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Bates's Weaver Ploceus batesi
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This species is certainly rare and has not been found during survey work in Cameroon over the past few years. However, the reasons for its rarity are unclear and there may be specific habitat requirements, as yet unknown, limiting its distribution. The population is likely to be small and probably declining, owing to habitat loss and/or alteration, and it is therefore classified as Endangered.

Taxonomic source(s)
Dowsett, R. J.; Forbes-Watson, A. D. 1993. Checklist of birds of the Afrotropical and Malagasy regions. Tauraco Press, Li
Sibley, C. G.; Monroe, B. L. 1990. Distribution and taxonomy of birds of the world. Yale University Press, New Haven, USA.

12-14 cm. Small forest weaver. Male has bright chestnut head with contrasting black throat which extends in band to nape. Small yellow collar separates head from rich olive-green upperparts. Bright golden-yellow underparts except for black on throat. Female very similar but has black, not chestnut, on head and lacks black throat and nape configuration of male. Voice Undescribed.

Distribution and population
Ploceus batesi is a rarely-recorded species from southern and western Cameroon, occurring in a narrow belt from Limbe, at the foot of Mt Cameroon (Taylor 1981), east to Moloundou. In recent years, it has only been seen twice near the Dja Game Reserve (at Somalomo on the north-west boundary of the Reserve in 1995, and at Shwani, 12 km from Somalomo, in 1996) (R. Fotso in litt. 1999) and remains known from only a few localities, including Mt Kupe (two records in 1990, but none since, despite intensive searches). In 1998-2001, surveys in western and south-eastern Cameroon failed to relocate the species (F. Dowsett-Lemaire in litt. 2007).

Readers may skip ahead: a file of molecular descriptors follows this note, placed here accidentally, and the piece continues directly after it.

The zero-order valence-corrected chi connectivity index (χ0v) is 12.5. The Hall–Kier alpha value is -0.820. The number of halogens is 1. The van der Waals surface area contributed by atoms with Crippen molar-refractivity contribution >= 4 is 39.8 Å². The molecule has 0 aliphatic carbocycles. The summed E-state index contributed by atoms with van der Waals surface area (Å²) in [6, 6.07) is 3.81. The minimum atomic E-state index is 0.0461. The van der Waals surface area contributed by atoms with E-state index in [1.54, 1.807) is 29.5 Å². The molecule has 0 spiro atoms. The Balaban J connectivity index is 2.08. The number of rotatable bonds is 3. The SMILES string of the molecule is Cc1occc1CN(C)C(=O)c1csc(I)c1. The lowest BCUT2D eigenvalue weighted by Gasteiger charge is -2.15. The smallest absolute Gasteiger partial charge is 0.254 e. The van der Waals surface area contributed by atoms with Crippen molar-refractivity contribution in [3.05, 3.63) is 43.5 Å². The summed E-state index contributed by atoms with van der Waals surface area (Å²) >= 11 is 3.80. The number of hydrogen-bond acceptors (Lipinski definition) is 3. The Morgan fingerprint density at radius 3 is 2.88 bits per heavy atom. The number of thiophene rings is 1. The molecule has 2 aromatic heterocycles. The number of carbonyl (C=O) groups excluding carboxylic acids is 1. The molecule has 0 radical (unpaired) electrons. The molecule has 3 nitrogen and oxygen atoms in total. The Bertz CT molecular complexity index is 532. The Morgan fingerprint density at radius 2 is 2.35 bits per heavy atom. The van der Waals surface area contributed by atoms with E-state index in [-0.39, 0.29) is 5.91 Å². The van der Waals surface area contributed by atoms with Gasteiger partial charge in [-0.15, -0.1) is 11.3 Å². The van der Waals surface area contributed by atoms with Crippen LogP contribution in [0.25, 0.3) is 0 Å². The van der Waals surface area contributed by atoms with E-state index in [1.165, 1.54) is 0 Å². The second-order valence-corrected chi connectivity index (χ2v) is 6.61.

Population justification
The population is estimated to number 250-999 mature individuals based on an assessment of known records, descriptions of abundance and range size. This is consistent with recorded population density estimates for congeners or close relatives with a similar body size, and the fact that only a proportion of the estimated Extent of Occurrence is likely to be occupied. This estimate is equivalent to 375-1,499 individuals in total, rounded here to 350-1,500 individuals.

Trend justification
The population is suspected to be in decline at an unquantified rate, owing to habitat loss or alteration, although it is not known what processes might be limiting the species's abundance or causing declines, and this requires detailed study.

It occurs in lowland rainforest, although all recent records come from secondary forest and forest edge, particularly degraded forest around villages (R. Fotso in litt. 1999, F. Dowsett-Lemaire in litt. 1999, 2000). It has been recorded on Mt Kupe up to 900 m. In 1979, a single bird was observed moving in a zig-zag manner up a creeper-covered tree-trunk (Taylor 1981), and it has been observed recently foraging under the canopy (R. Fotso in litt. 1999). It occurs singly and in pairs, and one record was in a mixed-species flock; it appears to forage on insects, bark-gleaning in the manner of Preuss's Weaver P. preussi, with which it could conceivably compete.